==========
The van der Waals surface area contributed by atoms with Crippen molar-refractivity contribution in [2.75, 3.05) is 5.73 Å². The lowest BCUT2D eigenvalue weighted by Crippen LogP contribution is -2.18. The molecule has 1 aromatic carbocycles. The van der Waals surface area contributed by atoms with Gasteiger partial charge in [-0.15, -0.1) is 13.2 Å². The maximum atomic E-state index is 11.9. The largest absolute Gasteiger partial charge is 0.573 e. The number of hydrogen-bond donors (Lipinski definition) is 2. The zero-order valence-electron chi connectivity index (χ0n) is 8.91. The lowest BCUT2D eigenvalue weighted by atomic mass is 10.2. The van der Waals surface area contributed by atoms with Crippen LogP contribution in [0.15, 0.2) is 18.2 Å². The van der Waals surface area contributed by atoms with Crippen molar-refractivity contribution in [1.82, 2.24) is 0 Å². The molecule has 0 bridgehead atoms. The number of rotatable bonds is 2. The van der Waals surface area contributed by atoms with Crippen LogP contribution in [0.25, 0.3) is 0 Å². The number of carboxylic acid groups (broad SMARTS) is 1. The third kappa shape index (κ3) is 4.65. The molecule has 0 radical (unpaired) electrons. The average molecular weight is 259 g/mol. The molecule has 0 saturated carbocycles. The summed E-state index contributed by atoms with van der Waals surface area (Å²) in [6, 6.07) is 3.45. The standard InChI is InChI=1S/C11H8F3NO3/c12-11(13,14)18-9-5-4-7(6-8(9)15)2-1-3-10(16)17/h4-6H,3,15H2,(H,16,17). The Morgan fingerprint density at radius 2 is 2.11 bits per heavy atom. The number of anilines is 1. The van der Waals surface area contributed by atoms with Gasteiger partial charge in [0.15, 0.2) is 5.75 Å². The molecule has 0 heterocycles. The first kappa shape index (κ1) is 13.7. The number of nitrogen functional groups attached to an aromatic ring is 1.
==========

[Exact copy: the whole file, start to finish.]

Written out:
The van der Waals surface area contributed by atoms with Crippen molar-refractivity contribution in [2.75, 3.05) is 5.73 Å². The lowest BCUT2D eigenvalue weighted by Crippen LogP contribution is -2.18. The molecule has 1 aromatic carbocycles. The van der Waals surface area contributed by atoms with Gasteiger partial charge in [-0.15, -0.1) is 13.2 Å². The maximum atomic E-state index is 11.9. The largest absolute Gasteiger partial charge is 0.573 e. The number of hydrogen-bond donors (Lipinski definition) is 2. The zero-order valence-electron chi connectivity index (χ0n) is 8.91. The lowest BCUT2D eigenvalue weighted by atomic mass is 10.2. The van der Waals surface area contributed by atoms with Crippen LogP contribution in [0.15, 0.2) is 18.2 Å². The van der Waals surface area contributed by atoms with Crippen molar-refractivity contribution in [1.82, 2.24) is 0 Å². The molecule has 0 bridgehead atoms. The number of rotatable bonds is 2. The van der Waals surface area contributed by atoms with Crippen LogP contribution in [0.25, 0.3) is 0 Å². The number of carboxylic acid groups (broad SMARTS) is 1. The third kappa shape index (κ3) is 4.65. The molecule has 0 radical (unpaired) electrons. The average molecular weight is 259 g/mol. The molecule has 0 saturated carbocycles. The summed E-state index contributed by atoms with van der Waals surface area (Å²) in [6, 6.07) is 3.45. The standard InChI is InChI=1S/C11H8F3NO3/c12-11(13,14)18-9-5-4-7(6-8(9)15)2-1-3-10(16)17/h4-6H,3,15H2,(H,16,17). The Morgan fingerprint density at radius 2 is 2.11 bits per heavy atom. The number of anilines is 1. The van der Waals surface area contributed by atoms with Gasteiger partial charge in [0.15, 0.2) is 5.75 Å². The molecule has 0 heterocycles. The first kappa shape index (κ1) is 13.7. The number of nitrogen functional groups attached to an aromatic ring is 1.